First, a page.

There is a vehicle for Canadian-Controlled Private Corporations (CCPCs) known as the Capital Dividend Account. This notional account allows a tax-free flow of the non-taxable portion of capital gains to the shareholder. The amount of tax-free capital dividends has now been reduced because of the increased inclusion rate. For instance, if a corporation realizes a $500,000 capital gain (using the example of a B.C. company with a 50.7% investment tax rate), the corporation’s tax liability would be $169,084, compared to the previous $126,750 with a 50% inclusion rate. Prior to June 25, 2024, the tax-free capital dividend flowing to the shareholder would be $250,000, decreasing to $166,500 thereafter. Consequently, more tax paid within the corporation translates to fewer tax-free proceeds for the shareholder.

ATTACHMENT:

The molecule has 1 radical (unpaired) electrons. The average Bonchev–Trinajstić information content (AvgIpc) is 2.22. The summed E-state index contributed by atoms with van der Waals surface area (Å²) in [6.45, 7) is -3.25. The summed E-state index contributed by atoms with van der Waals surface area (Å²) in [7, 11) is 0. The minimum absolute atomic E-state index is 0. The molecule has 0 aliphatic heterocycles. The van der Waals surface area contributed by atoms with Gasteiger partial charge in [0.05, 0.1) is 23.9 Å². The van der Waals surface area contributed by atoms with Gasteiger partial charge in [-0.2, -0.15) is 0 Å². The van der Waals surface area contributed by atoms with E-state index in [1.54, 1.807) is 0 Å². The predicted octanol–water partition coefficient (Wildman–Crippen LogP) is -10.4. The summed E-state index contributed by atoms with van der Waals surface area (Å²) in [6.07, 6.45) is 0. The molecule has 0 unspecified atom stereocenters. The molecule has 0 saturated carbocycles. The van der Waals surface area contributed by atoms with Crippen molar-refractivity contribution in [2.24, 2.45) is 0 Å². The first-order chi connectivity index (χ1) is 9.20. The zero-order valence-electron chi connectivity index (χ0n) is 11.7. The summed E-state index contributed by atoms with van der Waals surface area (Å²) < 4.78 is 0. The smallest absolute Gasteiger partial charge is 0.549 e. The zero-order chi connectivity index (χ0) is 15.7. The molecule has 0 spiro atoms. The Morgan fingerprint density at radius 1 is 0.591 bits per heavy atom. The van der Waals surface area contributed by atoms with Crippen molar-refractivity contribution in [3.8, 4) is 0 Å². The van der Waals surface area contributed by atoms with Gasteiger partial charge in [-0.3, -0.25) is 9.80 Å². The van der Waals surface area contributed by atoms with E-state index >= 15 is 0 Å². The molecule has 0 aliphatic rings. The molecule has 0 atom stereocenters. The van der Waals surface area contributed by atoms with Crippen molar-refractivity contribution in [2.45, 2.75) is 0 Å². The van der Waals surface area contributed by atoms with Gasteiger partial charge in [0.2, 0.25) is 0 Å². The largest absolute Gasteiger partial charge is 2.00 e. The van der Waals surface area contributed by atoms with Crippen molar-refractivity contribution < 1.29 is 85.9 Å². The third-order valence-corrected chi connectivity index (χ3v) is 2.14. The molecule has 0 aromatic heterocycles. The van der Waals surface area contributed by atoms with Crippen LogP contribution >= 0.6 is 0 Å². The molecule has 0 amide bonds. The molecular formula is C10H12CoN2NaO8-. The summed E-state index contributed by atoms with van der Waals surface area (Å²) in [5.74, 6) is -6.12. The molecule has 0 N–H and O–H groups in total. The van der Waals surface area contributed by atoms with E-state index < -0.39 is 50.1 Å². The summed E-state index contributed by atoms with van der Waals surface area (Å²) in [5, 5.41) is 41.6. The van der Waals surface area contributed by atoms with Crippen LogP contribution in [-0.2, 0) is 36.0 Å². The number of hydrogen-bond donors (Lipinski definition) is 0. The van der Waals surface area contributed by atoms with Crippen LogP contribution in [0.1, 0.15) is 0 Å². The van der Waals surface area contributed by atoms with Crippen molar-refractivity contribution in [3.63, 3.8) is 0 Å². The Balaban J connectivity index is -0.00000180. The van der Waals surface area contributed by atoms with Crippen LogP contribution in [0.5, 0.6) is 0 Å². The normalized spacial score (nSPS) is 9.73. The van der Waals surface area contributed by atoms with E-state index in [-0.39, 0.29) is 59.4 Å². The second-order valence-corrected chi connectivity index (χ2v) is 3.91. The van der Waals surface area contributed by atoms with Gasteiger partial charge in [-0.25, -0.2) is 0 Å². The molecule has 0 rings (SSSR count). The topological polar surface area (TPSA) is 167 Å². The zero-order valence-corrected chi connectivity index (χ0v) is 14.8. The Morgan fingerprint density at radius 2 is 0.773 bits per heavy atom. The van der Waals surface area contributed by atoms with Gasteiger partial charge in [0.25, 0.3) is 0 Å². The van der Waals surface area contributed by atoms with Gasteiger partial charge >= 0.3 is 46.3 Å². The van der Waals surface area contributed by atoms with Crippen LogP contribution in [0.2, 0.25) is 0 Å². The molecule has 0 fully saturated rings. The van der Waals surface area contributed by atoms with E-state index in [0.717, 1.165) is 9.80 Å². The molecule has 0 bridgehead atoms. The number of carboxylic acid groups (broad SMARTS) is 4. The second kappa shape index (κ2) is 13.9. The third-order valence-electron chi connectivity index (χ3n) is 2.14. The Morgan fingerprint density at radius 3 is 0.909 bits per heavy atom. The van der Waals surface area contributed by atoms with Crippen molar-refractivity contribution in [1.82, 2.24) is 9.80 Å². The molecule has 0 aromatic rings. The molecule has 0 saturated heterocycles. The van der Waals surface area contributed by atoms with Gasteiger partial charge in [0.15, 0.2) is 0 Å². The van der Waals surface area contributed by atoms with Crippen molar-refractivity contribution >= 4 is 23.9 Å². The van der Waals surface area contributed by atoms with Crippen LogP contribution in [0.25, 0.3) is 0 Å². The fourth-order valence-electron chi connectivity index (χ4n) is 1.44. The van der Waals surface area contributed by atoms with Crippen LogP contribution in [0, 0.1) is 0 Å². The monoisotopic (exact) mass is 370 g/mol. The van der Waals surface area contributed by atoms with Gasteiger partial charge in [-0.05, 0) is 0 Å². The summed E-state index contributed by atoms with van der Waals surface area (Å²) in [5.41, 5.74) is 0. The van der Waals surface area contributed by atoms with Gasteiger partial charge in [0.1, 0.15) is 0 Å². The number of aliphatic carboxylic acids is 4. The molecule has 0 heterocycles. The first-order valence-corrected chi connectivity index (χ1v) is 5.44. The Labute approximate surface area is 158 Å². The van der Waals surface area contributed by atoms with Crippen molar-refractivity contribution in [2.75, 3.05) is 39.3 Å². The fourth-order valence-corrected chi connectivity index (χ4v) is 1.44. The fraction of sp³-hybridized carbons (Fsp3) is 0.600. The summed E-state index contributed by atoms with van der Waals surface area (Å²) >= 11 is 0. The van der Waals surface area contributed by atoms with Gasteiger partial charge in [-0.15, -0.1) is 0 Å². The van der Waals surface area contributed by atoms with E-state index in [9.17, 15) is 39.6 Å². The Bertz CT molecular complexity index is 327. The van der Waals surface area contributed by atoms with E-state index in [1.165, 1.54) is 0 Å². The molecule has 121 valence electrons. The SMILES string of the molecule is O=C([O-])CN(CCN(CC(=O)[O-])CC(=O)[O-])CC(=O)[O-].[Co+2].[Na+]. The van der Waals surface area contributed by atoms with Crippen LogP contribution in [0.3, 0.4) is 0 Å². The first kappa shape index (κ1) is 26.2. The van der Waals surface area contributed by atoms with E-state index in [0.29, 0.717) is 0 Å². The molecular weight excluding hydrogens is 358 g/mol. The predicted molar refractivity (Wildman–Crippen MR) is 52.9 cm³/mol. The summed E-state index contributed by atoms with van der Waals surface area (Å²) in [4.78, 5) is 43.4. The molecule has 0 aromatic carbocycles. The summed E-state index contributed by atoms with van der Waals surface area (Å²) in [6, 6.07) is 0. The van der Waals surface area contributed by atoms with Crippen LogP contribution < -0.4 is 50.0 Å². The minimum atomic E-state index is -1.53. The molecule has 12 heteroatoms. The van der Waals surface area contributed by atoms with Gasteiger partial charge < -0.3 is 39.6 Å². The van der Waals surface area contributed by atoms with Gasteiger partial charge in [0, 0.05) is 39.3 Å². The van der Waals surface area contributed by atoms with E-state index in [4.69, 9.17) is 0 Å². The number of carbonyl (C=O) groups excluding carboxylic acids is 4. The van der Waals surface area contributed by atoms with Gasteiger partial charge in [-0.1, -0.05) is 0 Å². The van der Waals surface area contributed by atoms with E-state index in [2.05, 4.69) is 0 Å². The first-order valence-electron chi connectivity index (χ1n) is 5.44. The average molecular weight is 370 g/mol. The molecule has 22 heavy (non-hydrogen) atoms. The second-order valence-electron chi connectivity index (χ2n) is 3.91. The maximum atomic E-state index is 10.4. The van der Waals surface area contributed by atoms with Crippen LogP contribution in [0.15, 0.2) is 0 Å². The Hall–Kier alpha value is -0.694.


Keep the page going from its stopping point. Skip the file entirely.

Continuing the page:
For corporations, capital gains will increase their Adjusted Aggregate Investment Income (AAII) more quickly due to the higher inclusion rate. This will have the effect of accelerating the erosion of the Small Business Deduction (low rate of tax on the first $500,000 of active business income) which is reduced by $5 for every $1 of AAII.

Planning Opportunities and Strategies

What are some planning tips and strategies that can be used to mitigate the effect of these new provisions?

  • If you are holding investments with more than $250,000 in deferred capital gains, consider declaring them prior to June 25, 2024. This will require careful consideration as it will require tax to be paid sooner than originally expected. It may also have some Alternative Minimum Tax implications so take this strategy under advisement;